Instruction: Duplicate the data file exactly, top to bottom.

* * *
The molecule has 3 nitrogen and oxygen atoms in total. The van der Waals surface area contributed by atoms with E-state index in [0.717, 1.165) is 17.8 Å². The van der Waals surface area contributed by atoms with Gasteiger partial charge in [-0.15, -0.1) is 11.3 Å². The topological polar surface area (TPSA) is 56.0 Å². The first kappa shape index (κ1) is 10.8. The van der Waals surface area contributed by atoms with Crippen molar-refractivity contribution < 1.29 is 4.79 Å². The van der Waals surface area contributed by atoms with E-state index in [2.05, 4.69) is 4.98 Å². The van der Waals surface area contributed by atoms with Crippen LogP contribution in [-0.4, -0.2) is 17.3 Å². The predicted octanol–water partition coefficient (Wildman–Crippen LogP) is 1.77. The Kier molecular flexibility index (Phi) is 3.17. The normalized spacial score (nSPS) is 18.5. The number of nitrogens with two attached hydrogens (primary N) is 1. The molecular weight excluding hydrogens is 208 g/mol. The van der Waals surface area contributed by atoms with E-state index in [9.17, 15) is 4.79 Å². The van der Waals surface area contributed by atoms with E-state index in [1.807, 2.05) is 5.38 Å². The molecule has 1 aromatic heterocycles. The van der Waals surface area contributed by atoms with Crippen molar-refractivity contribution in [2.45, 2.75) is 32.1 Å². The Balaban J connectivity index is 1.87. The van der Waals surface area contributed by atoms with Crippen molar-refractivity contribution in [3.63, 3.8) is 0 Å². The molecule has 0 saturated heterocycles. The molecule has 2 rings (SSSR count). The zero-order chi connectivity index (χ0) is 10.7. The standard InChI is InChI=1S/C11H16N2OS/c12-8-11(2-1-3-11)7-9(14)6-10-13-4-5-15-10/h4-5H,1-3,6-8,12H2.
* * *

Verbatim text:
The molecule has 3 nitrogen and oxygen atoms in total. The van der Waals surface area contributed by atoms with E-state index in [0.717, 1.165) is 17.8 Å². The van der Waals surface area contributed by atoms with Gasteiger partial charge in [-0.15, -0.1) is 11.3 Å². The topological polar surface area (TPSA) is 56.0 Å². The first kappa shape index (κ1) is 10.8. The van der Waals surface area contributed by atoms with Crippen molar-refractivity contribution < 1.29 is 4.79 Å². The van der Waals surface area contributed by atoms with E-state index in [2.05, 4.69) is 4.98 Å². The van der Waals surface area contributed by atoms with Crippen LogP contribution in [-0.4, -0.2) is 17.3 Å². The predicted octanol–water partition coefficient (Wildman–Crippen LogP) is 1.77. The Kier molecular flexibility index (Phi) is 3.17. The normalized spacial score (nSPS) is 18.5. The number of nitrogens with two attached hydrogens (primary N) is 1. The molecular weight excluding hydrogens is 208 g/mol. The van der Waals surface area contributed by atoms with E-state index in [9.17, 15) is 4.79 Å². The van der Waals surface area contributed by atoms with E-state index in [1.807, 2.05) is 5.38 Å². The molecule has 1 aromatic heterocycles. The van der Waals surface area contributed by atoms with Crippen molar-refractivity contribution in [2.45, 2.75) is 32.1 Å². The Balaban J connectivity index is 1.87. The van der Waals surface area contributed by atoms with Crippen molar-refractivity contribution in [3.63, 3.8) is 0 Å². The molecule has 0 saturated heterocycles. The molecule has 2 rings (SSSR count). The zero-order chi connectivity index (χ0) is 10.7. The standard InChI is InChI=1S/C11H16N2OS/c12-8-11(2-1-3-11)7-9(14)6-10-13-4-5-15-10/h4-5H,1-3,6-8,12H2.